The 'MMMBop' guys are all grown up

By | July 30, 2010

St Louis Today

While you weren’t looking, the members of Hanson grew up.

The brothers, who scored a hit in 1997 with the irresistible “MMMBop,” are all in their 20s now — guitarist Isaac Hanson is 29, keyboardist Taylor is 27 and drummer Zac is 24 — and are family men, to boot. They’ve continued to make records through the years, but none has captured the exuberance of that initial smash like their current album, “Shout It Out.”

“It’s a record that, in general, goes a little bit more back to our roots,” Zac says by phone from a stairwell in the GE building in New York. He’s on his way to “Late Night With Jimmy Fallon” where, later in the day, he and his brothers are slated to perform.

“While writing this album over the last year, we were listening back to the stuff that originally inspired us to be musicians — ’60s rock and Motown records,” he says.

For the single, “Thinkin’ ‘Bout Somethin’,”‰” the brothers wanted to do something that matched the high energy level of the song. They ended up paying tribute to a favorite movie scene, the “Shake a Tail Feather” sequence from the 1980 film “The Blues Brothers.”

“We are huge Blues Brothers fans,” Zac says. “We’re too young to have seen that movie when it came out, but we were lucky enough to be watching TBS one night when it came on. The humor, the car chases, the great music — we just fell in love. I think all of us, when we were going to get married, said to our prospective wives, ‘Have you seen “The Blues Brothers?” This is key to our married life that you know this movie exists.'”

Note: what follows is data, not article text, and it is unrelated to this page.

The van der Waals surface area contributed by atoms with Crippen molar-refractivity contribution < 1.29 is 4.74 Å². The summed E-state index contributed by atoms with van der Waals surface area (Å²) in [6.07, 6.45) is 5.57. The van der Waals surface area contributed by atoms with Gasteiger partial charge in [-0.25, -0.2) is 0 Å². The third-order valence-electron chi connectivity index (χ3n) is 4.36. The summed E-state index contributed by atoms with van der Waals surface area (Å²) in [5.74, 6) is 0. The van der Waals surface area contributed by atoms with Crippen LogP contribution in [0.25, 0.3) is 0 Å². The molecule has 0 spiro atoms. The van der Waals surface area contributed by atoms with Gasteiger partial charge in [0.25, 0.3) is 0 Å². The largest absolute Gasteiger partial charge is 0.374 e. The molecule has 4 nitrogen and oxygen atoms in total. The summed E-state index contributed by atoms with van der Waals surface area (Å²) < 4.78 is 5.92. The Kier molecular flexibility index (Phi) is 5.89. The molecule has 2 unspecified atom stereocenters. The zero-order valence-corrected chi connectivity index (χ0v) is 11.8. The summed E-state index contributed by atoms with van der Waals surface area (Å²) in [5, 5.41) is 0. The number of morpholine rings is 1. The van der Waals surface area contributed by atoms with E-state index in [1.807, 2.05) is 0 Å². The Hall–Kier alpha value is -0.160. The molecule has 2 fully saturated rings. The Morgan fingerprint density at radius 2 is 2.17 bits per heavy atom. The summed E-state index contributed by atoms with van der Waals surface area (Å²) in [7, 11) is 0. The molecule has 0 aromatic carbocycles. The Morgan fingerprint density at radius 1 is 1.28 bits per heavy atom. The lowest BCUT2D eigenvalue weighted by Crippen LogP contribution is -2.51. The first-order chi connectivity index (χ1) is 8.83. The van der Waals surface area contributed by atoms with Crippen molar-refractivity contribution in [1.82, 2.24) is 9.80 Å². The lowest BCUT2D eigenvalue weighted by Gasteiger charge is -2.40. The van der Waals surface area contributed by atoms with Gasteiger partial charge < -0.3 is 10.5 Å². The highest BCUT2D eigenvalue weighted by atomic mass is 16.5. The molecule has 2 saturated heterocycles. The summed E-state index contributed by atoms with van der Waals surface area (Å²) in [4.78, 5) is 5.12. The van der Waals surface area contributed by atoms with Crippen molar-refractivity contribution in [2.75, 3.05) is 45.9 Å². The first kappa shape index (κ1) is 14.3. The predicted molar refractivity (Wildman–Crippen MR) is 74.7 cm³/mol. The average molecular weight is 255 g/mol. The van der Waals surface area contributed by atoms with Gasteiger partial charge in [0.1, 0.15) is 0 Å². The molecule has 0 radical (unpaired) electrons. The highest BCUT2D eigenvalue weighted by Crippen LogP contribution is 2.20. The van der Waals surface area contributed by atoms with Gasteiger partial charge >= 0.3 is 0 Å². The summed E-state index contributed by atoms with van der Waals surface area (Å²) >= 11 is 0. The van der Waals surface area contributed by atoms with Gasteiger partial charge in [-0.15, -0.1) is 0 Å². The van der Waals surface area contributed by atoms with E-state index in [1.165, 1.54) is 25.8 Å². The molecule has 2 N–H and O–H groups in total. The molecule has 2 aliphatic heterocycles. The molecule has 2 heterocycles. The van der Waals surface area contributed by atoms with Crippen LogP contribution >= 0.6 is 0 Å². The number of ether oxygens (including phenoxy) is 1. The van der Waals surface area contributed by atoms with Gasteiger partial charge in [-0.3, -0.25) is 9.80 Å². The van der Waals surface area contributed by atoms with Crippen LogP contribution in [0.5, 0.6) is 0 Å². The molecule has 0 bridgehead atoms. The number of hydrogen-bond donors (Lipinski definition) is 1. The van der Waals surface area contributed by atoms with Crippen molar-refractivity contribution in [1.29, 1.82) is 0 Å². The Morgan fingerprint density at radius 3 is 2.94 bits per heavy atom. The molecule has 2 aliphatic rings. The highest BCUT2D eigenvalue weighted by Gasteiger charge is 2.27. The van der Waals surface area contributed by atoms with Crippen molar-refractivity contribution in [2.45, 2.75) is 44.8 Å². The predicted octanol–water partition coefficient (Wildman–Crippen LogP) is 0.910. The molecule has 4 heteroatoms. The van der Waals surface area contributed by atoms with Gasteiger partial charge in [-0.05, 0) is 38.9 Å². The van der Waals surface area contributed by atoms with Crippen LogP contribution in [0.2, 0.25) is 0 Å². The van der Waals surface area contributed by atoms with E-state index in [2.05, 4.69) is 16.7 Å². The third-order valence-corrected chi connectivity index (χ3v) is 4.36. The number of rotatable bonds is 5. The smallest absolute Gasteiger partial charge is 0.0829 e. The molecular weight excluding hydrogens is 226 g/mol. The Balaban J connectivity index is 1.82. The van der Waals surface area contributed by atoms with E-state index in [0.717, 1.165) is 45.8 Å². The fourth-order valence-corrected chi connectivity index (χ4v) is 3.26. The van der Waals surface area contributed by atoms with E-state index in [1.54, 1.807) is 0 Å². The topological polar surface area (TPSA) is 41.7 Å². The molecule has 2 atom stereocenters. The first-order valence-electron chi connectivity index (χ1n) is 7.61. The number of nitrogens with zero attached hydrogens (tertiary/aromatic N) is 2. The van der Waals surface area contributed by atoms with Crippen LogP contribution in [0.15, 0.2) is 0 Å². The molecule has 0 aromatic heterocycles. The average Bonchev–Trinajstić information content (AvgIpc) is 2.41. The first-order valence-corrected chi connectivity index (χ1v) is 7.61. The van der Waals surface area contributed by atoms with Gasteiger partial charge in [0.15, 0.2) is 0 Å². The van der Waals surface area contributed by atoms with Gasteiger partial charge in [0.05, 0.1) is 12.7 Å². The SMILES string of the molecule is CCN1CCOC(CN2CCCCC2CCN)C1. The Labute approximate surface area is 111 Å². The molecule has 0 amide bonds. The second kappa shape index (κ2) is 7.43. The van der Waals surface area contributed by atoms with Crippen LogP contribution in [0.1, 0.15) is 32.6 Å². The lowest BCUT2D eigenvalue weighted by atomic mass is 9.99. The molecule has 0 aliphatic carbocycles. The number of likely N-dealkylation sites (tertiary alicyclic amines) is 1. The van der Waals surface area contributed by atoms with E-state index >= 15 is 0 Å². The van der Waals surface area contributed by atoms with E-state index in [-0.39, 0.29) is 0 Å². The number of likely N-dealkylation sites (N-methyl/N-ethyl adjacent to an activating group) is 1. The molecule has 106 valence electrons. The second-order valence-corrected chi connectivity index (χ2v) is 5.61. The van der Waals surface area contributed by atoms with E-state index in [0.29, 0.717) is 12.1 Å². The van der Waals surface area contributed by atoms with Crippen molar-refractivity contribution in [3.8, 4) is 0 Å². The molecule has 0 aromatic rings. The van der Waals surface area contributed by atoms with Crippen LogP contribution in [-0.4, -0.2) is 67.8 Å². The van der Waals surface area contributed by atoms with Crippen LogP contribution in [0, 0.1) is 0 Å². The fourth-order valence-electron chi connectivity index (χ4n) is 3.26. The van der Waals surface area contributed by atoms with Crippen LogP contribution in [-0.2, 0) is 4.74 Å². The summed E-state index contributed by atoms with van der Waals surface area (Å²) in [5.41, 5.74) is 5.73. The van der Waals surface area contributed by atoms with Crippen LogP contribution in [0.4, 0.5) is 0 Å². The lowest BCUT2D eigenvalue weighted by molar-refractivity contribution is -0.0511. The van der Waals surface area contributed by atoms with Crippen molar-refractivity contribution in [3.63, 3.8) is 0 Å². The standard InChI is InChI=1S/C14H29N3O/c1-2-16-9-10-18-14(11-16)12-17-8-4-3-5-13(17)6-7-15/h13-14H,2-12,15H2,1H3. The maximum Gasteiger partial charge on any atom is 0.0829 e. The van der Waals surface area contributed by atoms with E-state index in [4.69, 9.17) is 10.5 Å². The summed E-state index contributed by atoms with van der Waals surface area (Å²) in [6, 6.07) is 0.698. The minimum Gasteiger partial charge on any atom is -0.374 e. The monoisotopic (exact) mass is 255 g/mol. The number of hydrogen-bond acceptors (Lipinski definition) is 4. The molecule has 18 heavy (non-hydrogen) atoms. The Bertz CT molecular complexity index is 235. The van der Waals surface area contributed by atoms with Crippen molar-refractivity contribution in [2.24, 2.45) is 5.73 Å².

Taylor pulled up the movie clip on YouTube and played “Thinkin’ ‘Bout Somethin'” along with it, and the trio saw how well they synched up. They built the “Tay’s Music Exchange” set in their rehearsal space in Tulsa, Okla., found a street a few blocks away that could pass for Chicago in the 1970s, hired a choreographer to teach them some dance steps and off they went.

Oh, and they asked their friend “Weird Al” Yankovic to join in the fun. (He’s the anonymous tambourine player boogieing in the background.)

“That was the icing on the cake,” Zac says. “We’re huge fans of his. We’re not doing what he does so well, making a parody. Ours is an homage. But for him to put his seal of approval on our work, that was kind of like the ultimate ah-ha moment.”

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